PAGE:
I too disagree with the idea that SSC should have been expected to be a break even enterprise. Few university programs are, even fewer that are based in the arts. But UCSC is less than 50 years old, a bumbling adolescent in the world of higher education. And because he was a newcomer to Santa Cruz, what is clear that Dean Yager never understood that SSC wasn't just a UCSC asset. It was a hybrid of university and town citizenry, a blend of student interns, local theatre buffs, Shakespearean scholars, and equity talent. Actors stayed in local's homes, partied at local pubs, built multi-decade relationships (thanks Mike Ryan aka Buttons!), taught kids that obscure language is still dynamic and comprehensible...in other words, SSC educated and entertained the citizenry of Santa Cruz County and beyond, while serving as the University's flagship ambassador to the community. First the UCSC Arts and Lectures Program, now SSC, what reason does anyone from Santa Cruz County have to venture onto the UCSC campus? Let's all pray for the fledgling UCSC opera program and Long Marine Lab, since without those programs, we'll have no reason to take our kids to UCSC anymore, or to go ourselves.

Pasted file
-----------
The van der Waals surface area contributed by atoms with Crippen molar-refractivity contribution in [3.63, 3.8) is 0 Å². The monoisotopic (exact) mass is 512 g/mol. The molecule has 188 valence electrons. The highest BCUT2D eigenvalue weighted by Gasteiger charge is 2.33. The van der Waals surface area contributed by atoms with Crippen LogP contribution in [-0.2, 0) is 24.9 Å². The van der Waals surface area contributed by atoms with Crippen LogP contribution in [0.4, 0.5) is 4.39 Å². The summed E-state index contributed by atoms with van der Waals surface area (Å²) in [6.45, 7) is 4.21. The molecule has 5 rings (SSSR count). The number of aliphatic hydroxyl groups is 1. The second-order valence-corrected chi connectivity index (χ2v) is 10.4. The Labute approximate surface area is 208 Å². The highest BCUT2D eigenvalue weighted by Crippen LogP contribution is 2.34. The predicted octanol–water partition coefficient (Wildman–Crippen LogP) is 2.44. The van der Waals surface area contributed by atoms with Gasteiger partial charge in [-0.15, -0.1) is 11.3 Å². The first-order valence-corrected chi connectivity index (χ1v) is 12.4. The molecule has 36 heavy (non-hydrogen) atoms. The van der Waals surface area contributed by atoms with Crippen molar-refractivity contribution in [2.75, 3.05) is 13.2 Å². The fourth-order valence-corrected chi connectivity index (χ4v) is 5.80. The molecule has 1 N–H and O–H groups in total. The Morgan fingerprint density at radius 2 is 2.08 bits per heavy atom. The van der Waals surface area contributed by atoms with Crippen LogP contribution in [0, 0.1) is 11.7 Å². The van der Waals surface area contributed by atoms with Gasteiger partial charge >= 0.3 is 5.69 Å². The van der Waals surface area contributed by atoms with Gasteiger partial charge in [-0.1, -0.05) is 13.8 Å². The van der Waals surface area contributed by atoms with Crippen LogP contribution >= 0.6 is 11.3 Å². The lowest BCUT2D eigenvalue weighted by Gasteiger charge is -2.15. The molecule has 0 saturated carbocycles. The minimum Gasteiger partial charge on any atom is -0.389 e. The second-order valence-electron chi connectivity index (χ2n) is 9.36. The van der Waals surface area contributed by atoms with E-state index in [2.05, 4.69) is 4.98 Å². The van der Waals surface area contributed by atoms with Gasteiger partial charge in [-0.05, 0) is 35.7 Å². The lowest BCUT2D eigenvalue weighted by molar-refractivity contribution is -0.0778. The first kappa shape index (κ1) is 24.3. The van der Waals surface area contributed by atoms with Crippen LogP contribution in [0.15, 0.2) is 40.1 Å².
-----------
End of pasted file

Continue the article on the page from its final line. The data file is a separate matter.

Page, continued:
Vicki E.

I have been attending and subscribing the festival for nearly two decades, and I know that all funding avenues have not been explored. I received no urgent appeals, and had no idea this was coming. SSC is a treasure that cannot be replaced. My husband and I come from San Francisco every year to see these plays. The quality of these productions is world-class - the experience absolutely unmatched. I envisioned myself as a volunteer in retirement years, and could never have imagined a life without Shakespeare Santa Cruz.

Jennifer Choate

Go, the Board for trying to find a new incarnation for SCC hopefully with the university involved and in the incredible glen, but if none of that is possible, I for one will do everything I can to support the SCC Phoenix. Bravo to Marco, Mike, the entire staff and artistic team for incredible, professional theater in our community. SCC is the heart and soul of Santa Cruz for me.

Jennifer Choate


I am pulling a number out of a hat but I know there is a range of percentages, but theaters generally assign anywhere from 6% to about 15% of their operating budget for AEA actors. So no, a handful of professional performers working with their students is not the budget smashing entity they are claiming.

The comments to this entry are closed.

My Photo
Blog powered by Typepad

# of Visitors Since 11/22/05

  • eXTReMe Tracker